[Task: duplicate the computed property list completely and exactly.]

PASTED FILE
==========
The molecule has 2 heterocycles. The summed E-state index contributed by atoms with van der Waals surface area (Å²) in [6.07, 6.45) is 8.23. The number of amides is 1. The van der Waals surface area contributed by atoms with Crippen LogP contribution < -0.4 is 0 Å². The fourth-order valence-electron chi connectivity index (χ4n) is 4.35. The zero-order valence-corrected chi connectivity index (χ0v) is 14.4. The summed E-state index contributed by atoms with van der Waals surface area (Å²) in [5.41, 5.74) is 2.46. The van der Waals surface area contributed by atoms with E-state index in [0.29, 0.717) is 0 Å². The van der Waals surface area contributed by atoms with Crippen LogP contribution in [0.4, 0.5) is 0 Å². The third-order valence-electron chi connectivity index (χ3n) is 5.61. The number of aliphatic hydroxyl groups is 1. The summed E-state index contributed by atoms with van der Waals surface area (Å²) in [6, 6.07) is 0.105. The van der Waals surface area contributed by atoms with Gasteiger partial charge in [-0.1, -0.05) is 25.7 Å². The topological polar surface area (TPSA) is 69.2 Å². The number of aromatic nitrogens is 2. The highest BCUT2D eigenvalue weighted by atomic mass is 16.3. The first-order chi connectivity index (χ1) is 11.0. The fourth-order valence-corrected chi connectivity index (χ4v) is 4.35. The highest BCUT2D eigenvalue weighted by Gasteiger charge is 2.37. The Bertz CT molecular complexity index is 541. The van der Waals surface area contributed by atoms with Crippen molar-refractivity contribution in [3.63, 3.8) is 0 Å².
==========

The molecule has 2 heterocycles. The summed E-state index contributed by atoms with van der Waals surface area (Å²) in [6.07, 6.45) is 8.23. The number of amides is 1. The van der Waals surface area contributed by atoms with Crippen LogP contribution < -0.4 is 0 Å². The fourth-order valence-electron chi connectivity index (χ4n) is 4.35. The zero-order valence-corrected chi connectivity index (χ0v) is 14.4. The summed E-state index contributed by atoms with van der Waals surface area (Å²) in [5.41, 5.74) is 2.46. The van der Waals surface area contributed by atoms with E-state index in [0.29, 0.717) is 0 Å². The van der Waals surface area contributed by atoms with Crippen LogP contribution in [0.4, 0.5) is 0 Å². The third-order valence-electron chi connectivity index (χ3n) is 5.61. The number of aliphatic hydroxyl groups is 1. The summed E-state index contributed by atoms with van der Waals surface area (Å²) in [6, 6.07) is 0.105. The van der Waals surface area contributed by atoms with Gasteiger partial charge in [-0.1, -0.05) is 25.7 Å². The topological polar surface area (TPSA) is 69.2 Å². The number of aromatic nitrogens is 2. The highest BCUT2D eigenvalue weighted by atomic mass is 16.3. The first-order chi connectivity index (χ1) is 11.0. The fourth-order valence-corrected chi connectivity index (χ4v) is 4.35. The highest BCUT2D eigenvalue weighted by Gasteiger charge is 2.37. The Bertz CT molecular complexity index is 541. The van der Waals surface area contributed by atoms with Crippen molar-refractivity contribution in [3.63, 3.8) is 0 Å².